The role of lipid in regulation of mitochondrial adenosine triphosphatase

The role of lipid in regulation of mitochondrial adenosine triphosphatase

Volume 6 1, number FEBSLETTERS 2 January 1976 THE ROLE OF LIPID IN REGULATION OF MITOCHONDRIAL ADENOSINE TRIPHOSPHATASE E. BERTOLI, J. B. FINEAN...

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Volume

6 1, number

FEBSLETTERS

2

January

1976

THE ROLE OF LIPID IN REGULATION OF MITOCHONDRIAL ADENOSINE TRIPHOSPHATASE E. BERTOLI, J. B. FINEAN* and D. E. GRIFFITHS Department

of Molecular Sciences, University of Warwick, and *Department University of Birmingham, England

Received

21 November

of Biochemistry,

1975

1. Introduction

2. Materials and methods

Interactions between lipid and protein within the mitochondrial membrane are important in the regulation of many membrane-bound functions [l-3]. Such membrane activities show characteristic discontinuities in the Arrhenius kinetics, which probably reflect the influence on the enzymes of lipid phase transitions [4-61. However, in some cases discrepancies have been observed between activity transition temperatures and the membrane lipid phase transition temperatures. As shown by Lenaz et al. [7], several mitochondrial enzymes exhibit breaks in Arrhenius plots at temperatures which are well above the observed lipid phase transition temperature of the whole membrane [8]. Disparities between the transition temperature of membrane lipids and the breaks in Arrhenius plots of proline uptake and succinate-dehydrogenase were also observed by Esfahani et al. [9] in membranes of Escherichia coli, and recently in our laboratory for the membrane-bound mitochondrial ATPase [lo]. These observations might indicate that the distribution of the lipids within the membrane is heterogeneous. One direct approach to resolving this problem is to study the physical and functional properties of the lipid micro environment surrounding the enzyme. In this paper we provide direct evidence that the change in activation energy of oligomycin sensitive adenosine triphosphatase is a consequence of a liquid-crystalline to a gel-phase transition in the lipid molecules which form the immediate environment of the enzyme.

2.1. Preparation of oligomycin-sensitive A TPase Yeast mitochondrial particles were extracted with 0.25% (w/v) Triton X-100. The solubilised OS-ATPase was purified on a linear glycerol gradient as described by Tzagoloff et al. [ 1 I] . ATPase activity was measured as previously described [ 121. Protein was estimated by the method of Lowry et al. [ 131.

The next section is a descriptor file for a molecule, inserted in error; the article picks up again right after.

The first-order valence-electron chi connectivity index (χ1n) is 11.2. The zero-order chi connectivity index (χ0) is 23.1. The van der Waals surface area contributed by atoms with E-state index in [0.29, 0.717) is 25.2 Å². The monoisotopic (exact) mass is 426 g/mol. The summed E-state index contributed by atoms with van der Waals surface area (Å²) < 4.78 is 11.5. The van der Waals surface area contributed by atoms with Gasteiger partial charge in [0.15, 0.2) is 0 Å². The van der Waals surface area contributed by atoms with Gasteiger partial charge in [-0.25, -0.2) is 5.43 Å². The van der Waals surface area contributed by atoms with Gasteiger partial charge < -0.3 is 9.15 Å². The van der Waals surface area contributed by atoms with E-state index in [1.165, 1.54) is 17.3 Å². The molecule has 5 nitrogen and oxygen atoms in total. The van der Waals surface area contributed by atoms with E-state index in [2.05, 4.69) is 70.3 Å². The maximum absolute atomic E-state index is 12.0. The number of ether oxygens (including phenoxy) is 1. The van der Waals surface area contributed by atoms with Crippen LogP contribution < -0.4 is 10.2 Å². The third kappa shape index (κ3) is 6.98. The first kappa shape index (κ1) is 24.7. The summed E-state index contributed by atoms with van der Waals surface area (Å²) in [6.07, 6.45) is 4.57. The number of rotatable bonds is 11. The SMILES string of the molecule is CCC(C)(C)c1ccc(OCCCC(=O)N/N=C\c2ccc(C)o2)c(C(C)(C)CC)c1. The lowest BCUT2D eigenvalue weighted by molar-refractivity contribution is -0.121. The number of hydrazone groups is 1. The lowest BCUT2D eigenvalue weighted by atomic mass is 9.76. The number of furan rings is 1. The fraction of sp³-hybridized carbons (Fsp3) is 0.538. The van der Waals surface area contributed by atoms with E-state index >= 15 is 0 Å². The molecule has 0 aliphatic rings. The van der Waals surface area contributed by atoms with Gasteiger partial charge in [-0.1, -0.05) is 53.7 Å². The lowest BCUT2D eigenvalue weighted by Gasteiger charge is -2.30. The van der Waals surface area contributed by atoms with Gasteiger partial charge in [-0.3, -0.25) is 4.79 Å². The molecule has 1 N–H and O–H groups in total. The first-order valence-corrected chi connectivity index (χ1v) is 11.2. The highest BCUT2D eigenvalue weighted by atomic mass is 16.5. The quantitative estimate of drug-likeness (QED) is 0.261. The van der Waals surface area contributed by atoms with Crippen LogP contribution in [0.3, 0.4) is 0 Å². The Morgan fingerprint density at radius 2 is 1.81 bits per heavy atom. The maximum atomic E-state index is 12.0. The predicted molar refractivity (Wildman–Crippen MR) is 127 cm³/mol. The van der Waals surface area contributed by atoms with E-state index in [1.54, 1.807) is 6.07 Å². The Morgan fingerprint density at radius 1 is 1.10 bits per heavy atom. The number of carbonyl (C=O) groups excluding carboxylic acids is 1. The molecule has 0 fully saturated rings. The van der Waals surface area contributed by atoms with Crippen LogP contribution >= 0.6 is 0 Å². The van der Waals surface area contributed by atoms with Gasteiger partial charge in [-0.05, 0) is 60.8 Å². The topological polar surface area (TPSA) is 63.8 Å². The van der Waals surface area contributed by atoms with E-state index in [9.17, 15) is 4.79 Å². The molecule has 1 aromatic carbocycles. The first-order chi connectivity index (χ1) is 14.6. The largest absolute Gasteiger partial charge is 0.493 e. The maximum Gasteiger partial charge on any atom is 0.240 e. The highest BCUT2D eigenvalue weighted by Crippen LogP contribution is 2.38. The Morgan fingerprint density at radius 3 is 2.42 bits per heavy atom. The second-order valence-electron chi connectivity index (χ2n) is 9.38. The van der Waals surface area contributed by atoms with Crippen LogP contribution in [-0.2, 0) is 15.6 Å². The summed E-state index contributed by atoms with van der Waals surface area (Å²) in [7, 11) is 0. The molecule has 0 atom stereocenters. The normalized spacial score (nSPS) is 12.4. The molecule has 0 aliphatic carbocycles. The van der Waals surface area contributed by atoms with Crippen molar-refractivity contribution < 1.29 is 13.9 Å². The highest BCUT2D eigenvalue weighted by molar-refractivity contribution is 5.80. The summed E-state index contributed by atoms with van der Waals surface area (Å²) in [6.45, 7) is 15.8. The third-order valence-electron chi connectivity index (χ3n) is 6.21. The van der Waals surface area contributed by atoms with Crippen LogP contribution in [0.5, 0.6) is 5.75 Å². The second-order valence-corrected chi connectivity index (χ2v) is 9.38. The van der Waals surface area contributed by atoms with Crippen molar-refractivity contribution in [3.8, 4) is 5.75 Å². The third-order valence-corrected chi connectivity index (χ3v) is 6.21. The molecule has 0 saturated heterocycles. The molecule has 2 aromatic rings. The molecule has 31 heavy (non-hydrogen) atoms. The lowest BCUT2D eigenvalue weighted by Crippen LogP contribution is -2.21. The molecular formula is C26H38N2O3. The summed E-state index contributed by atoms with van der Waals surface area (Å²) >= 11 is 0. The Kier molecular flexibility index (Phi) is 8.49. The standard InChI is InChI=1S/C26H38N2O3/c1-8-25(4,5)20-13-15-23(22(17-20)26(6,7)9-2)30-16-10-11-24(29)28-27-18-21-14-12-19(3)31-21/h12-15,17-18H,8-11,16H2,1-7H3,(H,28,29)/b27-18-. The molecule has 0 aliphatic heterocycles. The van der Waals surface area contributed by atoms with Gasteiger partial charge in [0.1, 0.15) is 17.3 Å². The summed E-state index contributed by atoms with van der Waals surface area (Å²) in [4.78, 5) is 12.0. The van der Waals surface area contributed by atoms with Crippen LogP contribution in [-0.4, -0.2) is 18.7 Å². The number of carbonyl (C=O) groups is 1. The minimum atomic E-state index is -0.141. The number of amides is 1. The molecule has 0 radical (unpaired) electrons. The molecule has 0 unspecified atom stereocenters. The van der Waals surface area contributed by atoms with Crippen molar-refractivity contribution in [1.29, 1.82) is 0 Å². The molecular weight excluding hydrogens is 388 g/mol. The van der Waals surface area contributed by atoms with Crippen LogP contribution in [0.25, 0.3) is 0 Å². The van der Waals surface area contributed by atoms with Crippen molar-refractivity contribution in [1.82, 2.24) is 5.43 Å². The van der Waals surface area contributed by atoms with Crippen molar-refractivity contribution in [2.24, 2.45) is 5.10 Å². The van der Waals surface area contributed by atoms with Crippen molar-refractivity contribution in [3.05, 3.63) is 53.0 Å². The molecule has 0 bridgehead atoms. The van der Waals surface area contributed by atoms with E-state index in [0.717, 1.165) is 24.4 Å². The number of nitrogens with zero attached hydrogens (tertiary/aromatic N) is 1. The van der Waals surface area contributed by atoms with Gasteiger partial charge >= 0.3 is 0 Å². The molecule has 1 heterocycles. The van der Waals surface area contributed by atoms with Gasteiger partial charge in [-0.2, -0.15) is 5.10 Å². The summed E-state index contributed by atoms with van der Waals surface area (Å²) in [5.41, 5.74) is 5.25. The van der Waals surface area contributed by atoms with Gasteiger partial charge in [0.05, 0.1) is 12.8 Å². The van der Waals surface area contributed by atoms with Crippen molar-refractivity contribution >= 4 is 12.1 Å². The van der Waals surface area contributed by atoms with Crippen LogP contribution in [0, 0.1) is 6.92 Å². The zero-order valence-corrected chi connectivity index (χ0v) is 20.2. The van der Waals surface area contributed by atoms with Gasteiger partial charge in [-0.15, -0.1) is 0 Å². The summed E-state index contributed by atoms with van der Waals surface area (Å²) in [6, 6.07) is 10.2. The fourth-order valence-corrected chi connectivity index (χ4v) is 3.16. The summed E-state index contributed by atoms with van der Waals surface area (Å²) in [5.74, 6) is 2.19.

Abbreviations: triphosphatase.

OS-ATPase-oligomycin sensitive adenosine EPR-electron paramagnetic resonance.

North-Holland Publishing Company - Amsterdam

2.2. Electron paramagnetic resonance spectra The spin label N-oxyl-4’4’-dimethyl-oxazolidine derivative of 5ketostearic acid (5NS) (Synvar Associates, Calif., USA) was dissolved in ethanol at low2 M and added to mitochondria particles and OSATPase suspensions to a final concentration of 2 X 10e4 M spin label. The spectra were recorded using a Decca Radar Spectrometer with a Newport Instrument 7 inch magnet. 2.3. X-ray diffraction Samples for diffraction were tab”.. lrom pellets centrifuged at 500 000 g for 1 h and accommodated into an evacuated diffraction camera in a sealed chamber maintained at - 100% humidity and at temperatures within the range - 25 to + 5O’C with variations of up to f 1’C. The diffraction camera had Elliott Toroid optics and was used in conjunction with an Elliott GX 6 rotating anode X-ray generator. Exposure times were 30 to 60 min. using packs of 2 or 3 films (Ilford Industrial G). Patterns were recorded at temperature intervals of 3 or 5°C over the transition range.

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Table 1 Summary of EPR and X-ray diffraction data from isolated OS-AT’Pase and native membrane

3. Results and discussion The activity of the isolated OS-ATPase was studied as a function of temperature and the break (at 15 to 19°C) in the Arrhenius plot proved to be identical with that of the membrane bound activity (fig. 1). This observation suggests that the change in the activation energy of the membrane-bound OSATPase activity is a reflection of the phase transition of phospholipid microenvironment surrounding the enzyme. The relation between the discontinuity in the Arrhenius plots of the enzyme activity and the lipid phase transitions has been demonstrated in (Na+ + K+) adenosine triphosphatase, indicating that the enzyme activity is very sensitive to the fluidity of the phospholipid membrane [ 14,l S] . Separation of membrane lipids into different domains either on the basis of their different melting points or their specific interaction with protein has been proposed [5,7,9]. The physical state of a lipid